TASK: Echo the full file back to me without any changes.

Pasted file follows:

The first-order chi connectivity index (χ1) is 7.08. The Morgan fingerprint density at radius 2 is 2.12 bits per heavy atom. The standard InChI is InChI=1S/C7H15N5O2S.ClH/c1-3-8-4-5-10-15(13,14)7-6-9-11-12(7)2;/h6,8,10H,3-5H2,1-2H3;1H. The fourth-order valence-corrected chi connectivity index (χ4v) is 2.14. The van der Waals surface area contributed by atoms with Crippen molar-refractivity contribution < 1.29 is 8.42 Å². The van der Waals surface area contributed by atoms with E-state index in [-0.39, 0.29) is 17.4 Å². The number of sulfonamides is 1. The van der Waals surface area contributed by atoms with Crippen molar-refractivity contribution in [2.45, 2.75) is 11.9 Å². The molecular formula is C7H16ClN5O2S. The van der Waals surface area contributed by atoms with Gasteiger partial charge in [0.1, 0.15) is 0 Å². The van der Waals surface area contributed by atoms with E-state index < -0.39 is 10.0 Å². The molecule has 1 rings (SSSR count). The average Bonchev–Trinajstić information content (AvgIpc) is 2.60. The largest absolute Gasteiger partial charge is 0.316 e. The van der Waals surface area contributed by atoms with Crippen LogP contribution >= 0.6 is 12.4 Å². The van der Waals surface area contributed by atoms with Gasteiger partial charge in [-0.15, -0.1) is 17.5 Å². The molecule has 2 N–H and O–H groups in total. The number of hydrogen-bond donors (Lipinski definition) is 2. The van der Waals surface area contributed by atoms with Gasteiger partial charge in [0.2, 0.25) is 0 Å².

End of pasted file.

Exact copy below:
The first-order chi connectivity index (χ1) is 7.08. The Morgan fingerprint density at radius 2 is 2.12 bits per heavy atom. The standard InChI is InChI=1S/C7H15N5O2S.ClH/c1-3-8-4-5-10-15(13,14)7-6-9-11-12(7)2;/h6,8,10H,3-5H2,1-2H3;1H. The fourth-order valence-corrected chi connectivity index (χ4v) is 2.14. The van der Waals surface area contributed by atoms with Crippen molar-refractivity contribution < 1.29 is 8.42 Å². The van der Waals surface area contributed by atoms with E-state index in [-0.39, 0.29) is 17.4 Å². The number of sulfonamides is 1. The van der Waals surface area contributed by atoms with Crippen molar-refractivity contribution in [2.45, 2.75) is 11.9 Å². The molecular formula is C7H16ClN5O2S. The van der Waals surface area contributed by atoms with Gasteiger partial charge in [0.1, 0.15) is 0 Å². The van der Waals surface area contributed by atoms with E-state index < -0.39 is 10.0 Å². The molecule has 1 rings (SSSR count). The average Bonchev–Trinajstić information content (AvgIpc) is 2.60. The largest absolute Gasteiger partial charge is 0.316 e. The van der Waals surface area contributed by atoms with Crippen LogP contribution >= 0.6 is 12.4 Å². The van der Waals surface area contributed by atoms with Gasteiger partial charge in [-0.15, -0.1) is 17.5 Å². The molecule has 2 N–H and O–H groups in total. The number of hydrogen-bond donors (Lipinski definition) is 2. The van der Waals surface area contributed by atoms with Gasteiger partial charge in [0.2, 0.25) is 0 Å².